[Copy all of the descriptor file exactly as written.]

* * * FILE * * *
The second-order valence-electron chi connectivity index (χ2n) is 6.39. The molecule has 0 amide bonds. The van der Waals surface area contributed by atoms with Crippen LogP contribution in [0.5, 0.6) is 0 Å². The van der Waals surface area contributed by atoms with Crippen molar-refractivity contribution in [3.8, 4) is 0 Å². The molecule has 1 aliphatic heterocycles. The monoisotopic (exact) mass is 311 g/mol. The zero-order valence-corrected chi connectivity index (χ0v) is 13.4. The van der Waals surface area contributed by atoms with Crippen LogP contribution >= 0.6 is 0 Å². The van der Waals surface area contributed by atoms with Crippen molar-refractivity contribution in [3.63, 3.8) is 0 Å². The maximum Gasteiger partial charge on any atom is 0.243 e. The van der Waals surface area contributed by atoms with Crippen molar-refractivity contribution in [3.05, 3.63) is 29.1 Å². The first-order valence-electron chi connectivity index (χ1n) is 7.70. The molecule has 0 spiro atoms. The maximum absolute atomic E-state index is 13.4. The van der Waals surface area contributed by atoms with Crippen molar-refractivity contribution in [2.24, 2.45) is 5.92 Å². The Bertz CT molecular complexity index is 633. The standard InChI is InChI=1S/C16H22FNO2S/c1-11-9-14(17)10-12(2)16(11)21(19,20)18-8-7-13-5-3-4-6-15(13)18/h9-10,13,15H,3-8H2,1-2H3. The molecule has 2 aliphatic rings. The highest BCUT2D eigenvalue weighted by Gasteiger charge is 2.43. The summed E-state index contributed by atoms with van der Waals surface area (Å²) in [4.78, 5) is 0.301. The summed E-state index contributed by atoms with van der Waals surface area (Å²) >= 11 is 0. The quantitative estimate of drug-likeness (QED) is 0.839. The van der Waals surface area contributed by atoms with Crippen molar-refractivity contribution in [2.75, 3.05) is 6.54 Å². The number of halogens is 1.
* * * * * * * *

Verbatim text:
The second-order valence-electron chi connectivity index (χ2n) is 6.39. The molecule has 0 amide bonds. The van der Waals surface area contributed by atoms with Crippen LogP contribution in [0.5, 0.6) is 0 Å². The van der Waals surface area contributed by atoms with Crippen molar-refractivity contribution in [3.8, 4) is 0 Å². The molecule has 1 aliphatic heterocycles. The monoisotopic (exact) mass is 311 g/mol. The zero-order valence-corrected chi connectivity index (χ0v) is 13.4. The van der Waals surface area contributed by atoms with Crippen LogP contribution >= 0.6 is 0 Å². The van der Waals surface area contributed by atoms with Crippen molar-refractivity contribution in [3.63, 3.8) is 0 Å². The maximum Gasteiger partial charge on any atom is 0.243 e. The van der Waals surface area contributed by atoms with Crippen molar-refractivity contribution in [3.05, 3.63) is 29.1 Å². The first-order valence-electron chi connectivity index (χ1n) is 7.70. The molecule has 0 spiro atoms. The maximum absolute atomic E-state index is 13.4. The van der Waals surface area contributed by atoms with Crippen molar-refractivity contribution in [2.24, 2.45) is 5.92 Å². The Bertz CT molecular complexity index is 633. The standard InChI is InChI=1S/C16H22FNO2S/c1-11-9-14(17)10-12(2)16(11)21(19,20)18-8-7-13-5-3-4-6-15(13)18/h9-10,13,15H,3-8H2,1-2H3. The molecule has 2 aliphatic rings. The highest BCUT2D eigenvalue weighted by Gasteiger charge is 2.43. The summed E-state index contributed by atoms with van der Waals surface area (Å²) in [4.78, 5) is 0.301. The summed E-state index contributed by atoms with van der Waals surface area (Å²) >= 11 is 0. The quantitative estimate of drug-likeness (QED) is 0.839. The van der Waals surface area contributed by atoms with Crippen molar-refractivity contribution in [2.75, 3.05) is 6.54 Å². The number of halogens is 1.